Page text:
That's part of it, but look at how even conservatives today view jobs as something one person "creates" for another. For most of this countries history, people could find things other folks wanted done and create a job for themselves. Rules and regulations and licensing have virtually eliminated the ability for poor folk to go in business for themselves unless they have worked and saved enough money working for someone else and have the knowledge to jump through all the legal and regulatory hoops.
I didn't/couldn't read the whole thing - but I get the gist.
[b]As to the point of "why don't the unemployed get off the couch"[b/]:
I run a small business in a rural community. Many of my employees are essentially laborers with ability to think, truck drivers, etc. I am continually shocked by the number of people who come in looking for work - and the first thing they tell me is that they have to start looking for work "because their unemployment is running out".
The reasons they give for losing their jobs are many and varied - but 19 out of 20 - take a TWO YEAR free ride on the government and their ex-employers. Between unemployment, assistance, and working under the table for cash, they can do pretty well in our low cost rural environment.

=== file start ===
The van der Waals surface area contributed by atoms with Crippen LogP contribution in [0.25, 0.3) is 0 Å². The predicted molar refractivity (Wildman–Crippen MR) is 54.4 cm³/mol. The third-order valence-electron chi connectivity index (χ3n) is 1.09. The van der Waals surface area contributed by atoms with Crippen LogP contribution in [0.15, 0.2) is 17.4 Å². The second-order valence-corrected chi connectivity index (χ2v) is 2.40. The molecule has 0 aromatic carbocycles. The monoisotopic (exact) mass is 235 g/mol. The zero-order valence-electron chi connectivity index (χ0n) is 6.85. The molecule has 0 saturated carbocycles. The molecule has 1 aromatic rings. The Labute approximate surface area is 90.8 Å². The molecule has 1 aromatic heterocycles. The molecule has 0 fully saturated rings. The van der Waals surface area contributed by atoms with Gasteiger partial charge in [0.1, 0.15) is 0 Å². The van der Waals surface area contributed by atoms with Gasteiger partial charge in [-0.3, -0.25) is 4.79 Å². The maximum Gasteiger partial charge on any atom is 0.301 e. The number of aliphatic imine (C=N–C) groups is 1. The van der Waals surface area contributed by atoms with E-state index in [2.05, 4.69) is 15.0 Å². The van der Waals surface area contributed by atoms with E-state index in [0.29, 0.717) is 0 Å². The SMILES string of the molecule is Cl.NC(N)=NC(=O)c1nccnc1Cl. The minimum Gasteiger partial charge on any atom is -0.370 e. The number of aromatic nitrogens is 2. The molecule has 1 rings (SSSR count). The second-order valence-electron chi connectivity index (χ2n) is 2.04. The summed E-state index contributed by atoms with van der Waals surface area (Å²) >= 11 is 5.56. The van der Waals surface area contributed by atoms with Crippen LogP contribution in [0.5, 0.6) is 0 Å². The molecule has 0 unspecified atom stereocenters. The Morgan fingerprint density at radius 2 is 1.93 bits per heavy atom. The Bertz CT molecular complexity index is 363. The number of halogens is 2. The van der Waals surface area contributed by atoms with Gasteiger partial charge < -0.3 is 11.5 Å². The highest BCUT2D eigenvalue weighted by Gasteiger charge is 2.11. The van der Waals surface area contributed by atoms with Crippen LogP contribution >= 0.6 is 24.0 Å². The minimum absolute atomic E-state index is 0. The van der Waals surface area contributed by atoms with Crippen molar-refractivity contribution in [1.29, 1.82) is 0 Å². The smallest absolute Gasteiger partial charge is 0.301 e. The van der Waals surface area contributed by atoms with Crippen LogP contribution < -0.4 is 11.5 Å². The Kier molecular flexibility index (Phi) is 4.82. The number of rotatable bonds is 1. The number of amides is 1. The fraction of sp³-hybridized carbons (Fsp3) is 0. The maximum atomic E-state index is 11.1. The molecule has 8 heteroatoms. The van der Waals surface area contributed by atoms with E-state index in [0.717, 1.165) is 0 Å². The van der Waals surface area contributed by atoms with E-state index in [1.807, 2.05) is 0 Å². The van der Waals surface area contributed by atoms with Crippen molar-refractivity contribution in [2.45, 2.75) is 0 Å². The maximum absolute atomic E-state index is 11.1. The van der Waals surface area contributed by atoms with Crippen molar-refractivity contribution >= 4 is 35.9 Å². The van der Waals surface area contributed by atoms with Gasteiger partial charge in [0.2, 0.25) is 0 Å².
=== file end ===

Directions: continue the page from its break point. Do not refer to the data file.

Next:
Don't get me going on how easy it is to get unemployment. It seems to be virtually impossible to win an unemployment case in Pennsylvania. The Unemployment Office - in my opinion - has a vested interest in having more people on unemployment. More people with benefits means more people to serve - which means they get to hire more people - which means more people manage - which means a higher civil service grade - which means more pay.
[b]As to the fact of LARGE CORPORATE Executives being paid too much[b/] (not small local businesses):
I actually tend to agree with this and I don't have an answer, but I do have what I believe are the some of the root causes.
I am on the board of a publicly traded corporation and I hold stock in both large and small corporations. As such, I have watched executive compensation closely for many years.